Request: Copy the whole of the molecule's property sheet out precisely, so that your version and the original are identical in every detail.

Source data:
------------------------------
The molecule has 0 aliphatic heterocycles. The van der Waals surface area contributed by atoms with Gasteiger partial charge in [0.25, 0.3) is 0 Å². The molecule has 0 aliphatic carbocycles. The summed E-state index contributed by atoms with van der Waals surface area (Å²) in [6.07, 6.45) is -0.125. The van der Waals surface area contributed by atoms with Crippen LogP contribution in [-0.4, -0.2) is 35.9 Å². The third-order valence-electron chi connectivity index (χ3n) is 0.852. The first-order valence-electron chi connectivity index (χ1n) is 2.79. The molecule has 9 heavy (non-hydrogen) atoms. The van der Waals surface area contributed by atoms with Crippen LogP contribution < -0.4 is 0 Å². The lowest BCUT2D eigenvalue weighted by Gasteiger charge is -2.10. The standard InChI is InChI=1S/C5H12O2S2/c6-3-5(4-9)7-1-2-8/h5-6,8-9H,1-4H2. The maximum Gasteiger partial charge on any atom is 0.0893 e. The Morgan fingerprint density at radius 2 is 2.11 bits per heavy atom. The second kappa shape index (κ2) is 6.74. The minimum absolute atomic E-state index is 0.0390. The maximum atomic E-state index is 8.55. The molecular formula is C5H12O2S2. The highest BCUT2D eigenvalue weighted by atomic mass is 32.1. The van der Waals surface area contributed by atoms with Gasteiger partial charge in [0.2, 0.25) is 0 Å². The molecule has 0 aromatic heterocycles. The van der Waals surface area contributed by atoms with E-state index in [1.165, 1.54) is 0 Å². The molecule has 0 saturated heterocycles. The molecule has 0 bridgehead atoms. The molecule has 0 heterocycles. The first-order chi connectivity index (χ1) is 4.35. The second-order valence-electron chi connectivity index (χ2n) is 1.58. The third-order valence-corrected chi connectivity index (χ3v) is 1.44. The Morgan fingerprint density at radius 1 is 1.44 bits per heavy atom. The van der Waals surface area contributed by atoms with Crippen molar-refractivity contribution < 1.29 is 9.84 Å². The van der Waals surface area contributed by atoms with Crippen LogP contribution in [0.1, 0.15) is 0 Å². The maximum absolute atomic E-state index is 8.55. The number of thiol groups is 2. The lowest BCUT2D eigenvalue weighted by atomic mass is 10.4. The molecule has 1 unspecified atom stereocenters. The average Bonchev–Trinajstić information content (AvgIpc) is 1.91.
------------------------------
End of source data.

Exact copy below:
The molecule has 0 aliphatic heterocycles. The van der Waals surface area contributed by atoms with Gasteiger partial charge in [0.25, 0.3) is 0 Å². The molecule has 0 aliphatic carbocycles. The summed E-state index contributed by atoms with van der Waals surface area (Å²) in [6.07, 6.45) is -0.125. The van der Waals surface area contributed by atoms with Crippen LogP contribution in [-0.4, -0.2) is 35.9 Å². The third-order valence-electron chi connectivity index (χ3n) is 0.852. The first-order valence-electron chi connectivity index (χ1n) is 2.79. The molecule has 9 heavy (non-hydrogen) atoms. The van der Waals surface area contributed by atoms with Crippen LogP contribution < -0.4 is 0 Å². The lowest BCUT2D eigenvalue weighted by Gasteiger charge is -2.10. The standard InChI is InChI=1S/C5H12O2S2/c6-3-5(4-9)7-1-2-8/h5-6,8-9H,1-4H2. The maximum Gasteiger partial charge on any atom is 0.0893 e. The Morgan fingerprint density at radius 2 is 2.11 bits per heavy atom. The second kappa shape index (κ2) is 6.74. The minimum absolute atomic E-state index is 0.0390. The maximum atomic E-state index is 8.55. The molecular formula is C5H12O2S2. The highest BCUT2D eigenvalue weighted by atomic mass is 32.1. The van der Waals surface area contributed by atoms with Gasteiger partial charge in [0.2, 0.25) is 0 Å². The molecule has 0 aromatic heterocycles. The van der Waals surface area contributed by atoms with E-state index in [1.165, 1.54) is 0 Å². The molecule has 0 saturated heterocycles. The molecule has 0 bridgehead atoms. The molecule has 0 heterocycles. The first-order chi connectivity index (χ1) is 4.35. The second-order valence-electron chi connectivity index (χ2n) is 1.58. The third-order valence-corrected chi connectivity index (χ3v) is 1.44. The Morgan fingerprint density at radius 1 is 1.44 bits per heavy atom. The van der Waals surface area contributed by atoms with Crippen molar-refractivity contribution < 1.29 is 9.84 Å². The van der Waals surface area contributed by atoms with Crippen LogP contribution in [0.1, 0.15) is 0 Å². The maximum absolute atomic E-state index is 8.55. The number of thiol groups is 2. The lowest BCUT2D eigenvalue weighted by atomic mass is 10.4. The molecule has 1 unspecified atom stereocenters. The average Bonchev–Trinajstić information content (AvgIpc) is 1.91.